Chalmers on TPP

December 18th, 2012 at 3:00 pm by David Farrar

writes at the NZ Herald on the :

I’m not an economist, but I do understand what a net loss or a net gain is. Most people will be familiar with the concept – at the end of the day, are you better or worse off? To figure that one out you need to know what you’ve brought in, and what you’ve paid out.

We’ve recently heard what New Zealand could bring in under the Trans Pacific Partnership – US$2.9 billion by 2025. But that figure is based on a hypothetical situation involving 21 countries, not the 11 that are negotiating. Even so, the Prime Minister recently embraced and advanced this figure.

What’s missing? Our leaders haven’t told us what the costs will be.

The biggest cost that New Zealand could sustain under the TPP would be in the intellectual property, particularly . This is because the most powerful party to the negotiations – the United States – is a net exporter of copyrighted goods (movies, books, TV shows, songs, games, etc) while all other TPP parties are net importers.

The interests that drive US trade policy in copyright are Hollywood and the recording industry. They want stronger and more powerful legal rights that would bring more money to them, often at the expense of many different sectors of society and business.

I’m all for the benefits of liberalising trade with other countries. That does provide benefits. But as Susan says, we also have to be aware of the costs to New Zealand, if the TPP includes US drafted changes to our copyright laws.

The Government has rightly said that any decision on TPP will be based on whether it is a net gain to New Zealand. But again, one can only calculate a net gain if you actually calculate the costs.

Now ideally NZ holds firm and doesn’t agree to any provisions that require changes to our IP laws.

Since the Government has not run its own analysis of potential costs, perhaps we can look elsewhere for guidance. Australia is a good place to start. Like New Zealand, Australia is a net importer of copyrighted goods and wants better access to the US agricultural markets – for sugar and beef exports in particular. …

A report from the Australian Productivity Commission – the Government’s independent research and advisory body – indicated that Australia suffered a net loss under AUSFTA as a whole because of accepting the US copyright demands.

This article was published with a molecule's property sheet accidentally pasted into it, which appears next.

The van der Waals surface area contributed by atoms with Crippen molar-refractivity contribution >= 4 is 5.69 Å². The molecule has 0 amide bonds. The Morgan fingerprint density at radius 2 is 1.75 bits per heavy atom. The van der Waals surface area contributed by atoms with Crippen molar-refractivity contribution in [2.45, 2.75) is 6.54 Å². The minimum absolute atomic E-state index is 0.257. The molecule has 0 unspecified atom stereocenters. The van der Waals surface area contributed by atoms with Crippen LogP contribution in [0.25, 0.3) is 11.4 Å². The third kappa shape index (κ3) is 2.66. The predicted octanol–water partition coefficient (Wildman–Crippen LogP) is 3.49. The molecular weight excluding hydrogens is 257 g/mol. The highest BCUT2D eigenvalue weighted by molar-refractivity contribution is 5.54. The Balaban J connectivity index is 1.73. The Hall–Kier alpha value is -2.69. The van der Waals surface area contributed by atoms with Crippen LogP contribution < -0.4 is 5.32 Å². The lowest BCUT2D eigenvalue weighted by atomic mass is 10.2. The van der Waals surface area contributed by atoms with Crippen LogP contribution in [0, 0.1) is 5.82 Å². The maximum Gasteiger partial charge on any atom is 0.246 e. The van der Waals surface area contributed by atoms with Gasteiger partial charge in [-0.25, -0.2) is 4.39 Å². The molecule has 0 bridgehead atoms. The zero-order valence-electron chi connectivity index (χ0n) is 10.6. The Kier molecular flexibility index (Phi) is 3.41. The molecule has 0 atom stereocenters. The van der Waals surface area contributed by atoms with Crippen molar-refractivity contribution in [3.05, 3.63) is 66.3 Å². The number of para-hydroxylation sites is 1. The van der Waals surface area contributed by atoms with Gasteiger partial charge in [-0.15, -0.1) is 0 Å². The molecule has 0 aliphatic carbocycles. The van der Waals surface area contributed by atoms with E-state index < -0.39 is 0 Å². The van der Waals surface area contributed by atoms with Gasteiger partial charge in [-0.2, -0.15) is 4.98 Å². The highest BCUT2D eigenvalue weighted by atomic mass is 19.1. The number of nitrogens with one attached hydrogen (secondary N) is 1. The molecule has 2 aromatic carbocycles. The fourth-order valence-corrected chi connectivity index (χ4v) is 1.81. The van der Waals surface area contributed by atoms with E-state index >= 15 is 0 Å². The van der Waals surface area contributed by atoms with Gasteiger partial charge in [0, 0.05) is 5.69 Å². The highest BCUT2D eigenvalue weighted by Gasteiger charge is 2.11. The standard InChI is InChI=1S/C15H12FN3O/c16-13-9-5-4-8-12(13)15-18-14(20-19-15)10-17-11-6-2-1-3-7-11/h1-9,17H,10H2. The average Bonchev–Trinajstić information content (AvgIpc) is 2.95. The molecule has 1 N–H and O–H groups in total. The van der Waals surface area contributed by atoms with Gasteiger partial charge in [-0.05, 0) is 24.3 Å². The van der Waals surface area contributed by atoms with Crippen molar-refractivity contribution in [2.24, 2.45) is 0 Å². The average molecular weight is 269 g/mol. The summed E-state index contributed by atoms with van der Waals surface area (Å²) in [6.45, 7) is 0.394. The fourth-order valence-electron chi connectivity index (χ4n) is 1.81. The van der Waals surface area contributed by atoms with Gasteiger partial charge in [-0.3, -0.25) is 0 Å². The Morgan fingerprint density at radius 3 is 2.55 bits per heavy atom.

Maybe the NZ Productivity Commission could look at the the benefits to the NZ economy of balanced IP laws?

So why has our political leadership not talked about the costs of accepting the US copyright demands? For instance, the cost of paying decades more in royalties to overseas companies, losing parallel imports, not to mention all the taxpayer money to support US copyright litigation here in New Zealand.

Trade agreements are meant to liberalise trade. Banning parallel imports is putting up barriers to trade.

Regardless of the reason for our leaders not acknowledging the potential costs, it is now time to run that analysis, as any normal business would. New Zealand’s copyright negotiators have been holding the line throughout 15 TPP rounds, working to stave off these costs for the country. Let’s encourage our elected officials not only to give them some support, but to explain exactly what the country is about to commit to. Shouldn’t we know?

We should.

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4 Responses to “Chalmers on TPP”

  1. berend (1,695 comments) says:

    I’m far right libertarian on economic issues, and I don’t want a TPP. The US is an oligarchy, and there’s way, way too much lobbying and powerful interests. Even if at first sight it might be an economic win, I’ll bet you a few elections down the road, it’s exactly the opposite.

    We’ll get a freer trade deal with North Korea.

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  2. Ancient Dan (45 comments) says:

    I take some credit for actually getting the New Zealand Productivity council going.

    Your right it is something they should mlook into right away.

    Paul Keating set up the Austrailan Productivity commisssion.

    He said politicians should have an impartial review of the data on some issues.

    It works fine except when the politicians ignore it in their endless purchase of votes and preferences in elections

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  3. wreck1080 (3,853 comments) says:

    From my rudimentary understanding of TPP, I don’t want it.

    It invades our trading rights a little too far.

    I don’t want the case like in the US of being fined millions of dollar for downloading a CD. There is no balance.

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  4. Azeraph (604 comments) says:

    Foolish to ignore this or try to play it off, i like the freedoms we have.

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